With an increasing number of my clients coming from the extreme sport culture, I have been paying a lot more attention to the mental game and reality of life as an extreme sportsperson. And from countless hours watching and learning about these subculture sports – their endeavours taking them from the depths of the ocean to the harshest land conditions to the dizziest of heights – I have realised these fringe athletes really are no different from “other” elite athletes. In fact, despite being seen as more party dudes than seriously competitive professionals – there really isn’t any difference!
Having worked with bobsleigh and ice skaters over the years, and more recently for the Games, has given me unique insight into those who live their lives inside an ice-chest and strive for sporting equality alongside the more traditionally viewed sports.
With the Sochi 2014 Winter Olympics in full swing I have been enjoying the introduction of some of these extreme sports into the Olympic family. As an ex-gymnast I am mesmerised, and technically intrigued, by aerial skiing (albeit my knees hurt just watching); the athleticism of the slope style; and the creativity of the half pipe.
As with any world event, it tends to magnify what we already know. There has been much media-driven controversy about the quality of the Sochi 2014 Olympic Winter Games, predominantly focused on the local living conditions, social issues, politics of different disciplines and in some cases the dangerous performing conditions some athletes are finding themselves in.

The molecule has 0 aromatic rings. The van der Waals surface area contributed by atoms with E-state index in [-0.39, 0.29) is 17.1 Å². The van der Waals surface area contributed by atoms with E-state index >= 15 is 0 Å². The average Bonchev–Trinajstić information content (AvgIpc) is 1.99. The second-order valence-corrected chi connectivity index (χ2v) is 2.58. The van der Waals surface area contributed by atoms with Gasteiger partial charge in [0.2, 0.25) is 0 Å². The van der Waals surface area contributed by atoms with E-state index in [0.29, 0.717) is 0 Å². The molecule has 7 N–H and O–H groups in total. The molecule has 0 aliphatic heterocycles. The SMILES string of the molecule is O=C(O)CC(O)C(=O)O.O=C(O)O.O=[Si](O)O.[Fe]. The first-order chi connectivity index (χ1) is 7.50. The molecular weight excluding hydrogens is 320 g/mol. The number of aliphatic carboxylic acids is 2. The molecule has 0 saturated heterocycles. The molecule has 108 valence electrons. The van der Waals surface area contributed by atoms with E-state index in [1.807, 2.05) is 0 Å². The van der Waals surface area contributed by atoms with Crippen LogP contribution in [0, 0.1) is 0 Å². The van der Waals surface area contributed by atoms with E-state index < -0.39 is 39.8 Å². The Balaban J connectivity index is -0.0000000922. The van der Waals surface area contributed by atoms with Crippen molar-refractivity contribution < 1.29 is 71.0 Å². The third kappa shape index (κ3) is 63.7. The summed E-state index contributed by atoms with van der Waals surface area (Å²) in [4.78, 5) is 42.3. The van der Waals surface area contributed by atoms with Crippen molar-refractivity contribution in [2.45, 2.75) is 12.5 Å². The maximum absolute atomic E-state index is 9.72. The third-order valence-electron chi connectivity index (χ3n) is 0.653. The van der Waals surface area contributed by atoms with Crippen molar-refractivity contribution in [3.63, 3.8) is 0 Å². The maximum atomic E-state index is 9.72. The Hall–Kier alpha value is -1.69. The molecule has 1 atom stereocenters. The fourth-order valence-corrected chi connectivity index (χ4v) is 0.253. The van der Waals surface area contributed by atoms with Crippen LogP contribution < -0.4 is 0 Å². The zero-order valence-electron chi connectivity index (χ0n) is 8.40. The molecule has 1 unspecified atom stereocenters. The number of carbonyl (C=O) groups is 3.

Of course the physical and mental health and safety of the athletes should be paramount and the consistency of the equipment is vital when you are speaking in fractions of a second between first and third and where athletes are putting their bodies – and often lives – on the line for glory.
No one is contesting the need for stringent regulations for world class events to ensure an even and fair playing field. But from a performance consistency perspective, I feel these 2014 games have shone a light on the glaring areas that need to be more accessible for these outstanding winter wonders.
As a professional Mind Coach working on the mental framework of athletes, building a behavioural structure conducive to them producing a consistent performance, I have been bewildered by the number of consistent fails in consistency.
Top Ice skaters are succumbing to hoodoo pressures and fall on skills they really shouldn’t, speed skaters are making novice mistakes, aerial skiing and slope style athletes are not holding their nerves at that crucial time.
There is no doubt these are phenomenally talented and gifted athletes who do things us mere mortals could only visualise performing. However there is something at play that is hampering the rise and rise in extreme pursuits that could be addressed in order for it to burst through into the platform it needs to.
Is it as simple as accessibility? Or is it maybe they see themselves as “different” and not in need of more traditional athletes tools such as mental coaching? Having spent some serious time with the more traditional sports, there really is a culture where some of the performers clearly do see themselves as different and the thought of needing someone to help them balance their emotions and train the mental efficiency is seen as a weakness.
This saddens me as I, for one, love these out-there sports, the guts and glory athletes who do amazing things. I see them as just another discipline of professional sport, in need of the same physical and psychological advantages.
So come on you extreme sports athletes – don’t be shy. There is no shame in treating your mind the way you treat your body! Lets begin thinking big picture and gain the edge the smart way.